There really is nothing much to criticize about the updated Elite Sport earphones, but they are competing against perhaps the benchmark
The wire-free earphone space is becoming increasingly competitive—something started by the Apple AirPods, which saw the likes of Samsung jump in the competition with their Gear earphones and eventually culminating with Google announcing the Pixel Buds. However, these are not your only wireless earphone options. While Apple made it fashionable with the AirPods, there are still some rather neat alternatives. The Jabra Elite Sport, priced at Rs18,990 (Amazon.in), is one of them. Now in its second iteration, it improves on the predecessor in many ways.
In terms of design, there isn’t much difference between the generations, which is fine. You still get fairly chunky individual earpieces and six pairs of eartips in different sizes and made of gel or foam materials. It may take some time to find the one that fits perfectly. You will also notice significant sound quality differences as you switch between different materials of the eartips. The Jabra Elite Sport sports a dual colour option too, with lime green and grey making for an interesting combination. The IP67 water and dust resistance ratings add to the element of ruggedness.
Fitness tracking: An essential
Fitness is a key element of the Jabra Elite Sport, and there is an integrated heart rate monitor in the earpiece. Pair that with the GPS coordinates that it pulls from your phone, and you will get fairly accurate mapping and data of your fitness regime. The Jabra app for your phone (free for Android and iOS) illustrates all your activity data in an easy to understand manner. While it tracks distances covered, speed and calories burnt quite well, we aren’t always sure about the readings of the heart rate, which tend to vary considerably. You will get audio updates based on progress and targets achieved.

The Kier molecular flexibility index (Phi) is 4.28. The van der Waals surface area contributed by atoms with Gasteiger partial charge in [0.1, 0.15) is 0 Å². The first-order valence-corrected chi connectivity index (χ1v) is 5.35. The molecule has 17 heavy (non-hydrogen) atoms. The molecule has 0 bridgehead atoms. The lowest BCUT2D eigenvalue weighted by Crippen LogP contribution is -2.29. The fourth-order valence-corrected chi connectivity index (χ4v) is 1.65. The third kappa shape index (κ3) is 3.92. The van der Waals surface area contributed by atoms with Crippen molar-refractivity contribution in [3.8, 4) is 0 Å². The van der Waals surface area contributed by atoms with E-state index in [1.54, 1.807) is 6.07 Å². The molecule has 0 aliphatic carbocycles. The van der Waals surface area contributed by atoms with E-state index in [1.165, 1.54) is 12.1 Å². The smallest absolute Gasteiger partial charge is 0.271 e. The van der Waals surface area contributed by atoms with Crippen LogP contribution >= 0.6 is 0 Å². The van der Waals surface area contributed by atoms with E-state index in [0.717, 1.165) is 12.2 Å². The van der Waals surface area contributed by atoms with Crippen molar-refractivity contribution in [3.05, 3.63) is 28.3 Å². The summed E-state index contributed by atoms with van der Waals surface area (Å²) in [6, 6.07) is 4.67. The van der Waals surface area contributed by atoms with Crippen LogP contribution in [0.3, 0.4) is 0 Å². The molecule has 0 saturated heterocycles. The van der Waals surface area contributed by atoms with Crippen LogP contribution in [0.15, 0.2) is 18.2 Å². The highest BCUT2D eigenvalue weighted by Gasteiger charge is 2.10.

Audio: What matters most
In terms of the sound, the Jabra Elite Sport mixes it up well with adequate treble, fairly deep bass and good mid-range frequencies. It is perhaps not the most vibrant sound, but then again, the Elite Sport isn’t meant for the audiophiles anyway. We did notice that when we paired the earphones during the initial handful of attempts, there was no audio from the left earpiece—irrespective of what device we paired these with. However, as with most things, it needed to work only once and one instance of resetting the connection and re-pairing it solved the problem.
Battery life: Could be better
What you also get is a charging case, which not only keeps the earphones docked safely, but also keeps topping up the battery when not in use. The case’s battery can charge these earphones twice over completely, which means about 13.5 hours’ worth of battery life before you need to find a charging port to recharge the earphones and the battery case. The earphones themselves have bigger battery capacity than before (around 4.5 hours now, at around 50% volume, compared with around 3 hours earlier). In comparison, the AirPods can deliver as much as 5 hours of battery life, and the charging case can provide enough battery charge for the AirPods to last 24 hours of music listening before they need to be recharged again.
Should you buy?
With the improved battery life, good sound and fairly rugged build, the Jabra Elite Sport potentially becomes a viable alternative to the Apple AirPods, particularly if you need the fitness tracking aspect. That is, if you are not using an iPhone—because if you are, the AirPods not only cost a bit less, but do a better job overall with the sound and battery life. For Android phone users, the Jabra Elite Sport is genuinely worth considering, though it has a rather heavy price tag.